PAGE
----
Kant’s Conception of Conscience

Umut Eldem

Resumen


In this paper I provide a detailed account of Kant’s conception of conscience in order to answer a significant question that has recently arisen in the secondary literature: How should we understand Kant’s insistence on the infallibility of conscience? Some commentators have tried to make sense of the claim by suggesting that conscience is a special kind of moral judgment, while others have argued that it is a kind of feeling. My contention is that neither option is helpful in comprehending why and how Kant develops his ideas about conscience in this specific and peculiar way. I argue that the appropriate way to understand this conception is to establish its broader significance for Kant’s moral philosophy, together with his understanding of human moral agency.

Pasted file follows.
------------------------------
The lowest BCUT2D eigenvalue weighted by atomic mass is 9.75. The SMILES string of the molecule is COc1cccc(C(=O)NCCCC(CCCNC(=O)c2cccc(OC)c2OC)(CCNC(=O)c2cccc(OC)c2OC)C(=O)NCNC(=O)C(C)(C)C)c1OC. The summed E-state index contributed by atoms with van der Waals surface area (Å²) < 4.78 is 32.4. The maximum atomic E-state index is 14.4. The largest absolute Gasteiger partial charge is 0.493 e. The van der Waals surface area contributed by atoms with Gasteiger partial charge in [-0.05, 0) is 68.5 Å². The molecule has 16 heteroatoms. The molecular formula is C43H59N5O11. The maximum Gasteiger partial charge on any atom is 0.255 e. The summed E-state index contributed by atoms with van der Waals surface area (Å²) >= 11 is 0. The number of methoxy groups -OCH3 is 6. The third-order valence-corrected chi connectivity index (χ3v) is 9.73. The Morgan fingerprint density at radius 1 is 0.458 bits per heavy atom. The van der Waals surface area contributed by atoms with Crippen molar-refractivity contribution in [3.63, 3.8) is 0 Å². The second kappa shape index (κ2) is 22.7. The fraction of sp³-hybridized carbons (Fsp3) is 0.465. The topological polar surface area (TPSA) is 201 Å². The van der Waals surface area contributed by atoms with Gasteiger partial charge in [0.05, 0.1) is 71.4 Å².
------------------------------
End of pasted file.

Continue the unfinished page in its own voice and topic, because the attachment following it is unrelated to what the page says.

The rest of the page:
Palabras clave


Immanuel Kant; moral judgment; conscience; moral anthropology; practical philosophy

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Referencias


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DOI (PDF): https://doi.org/10.5281/zenodo.3865120

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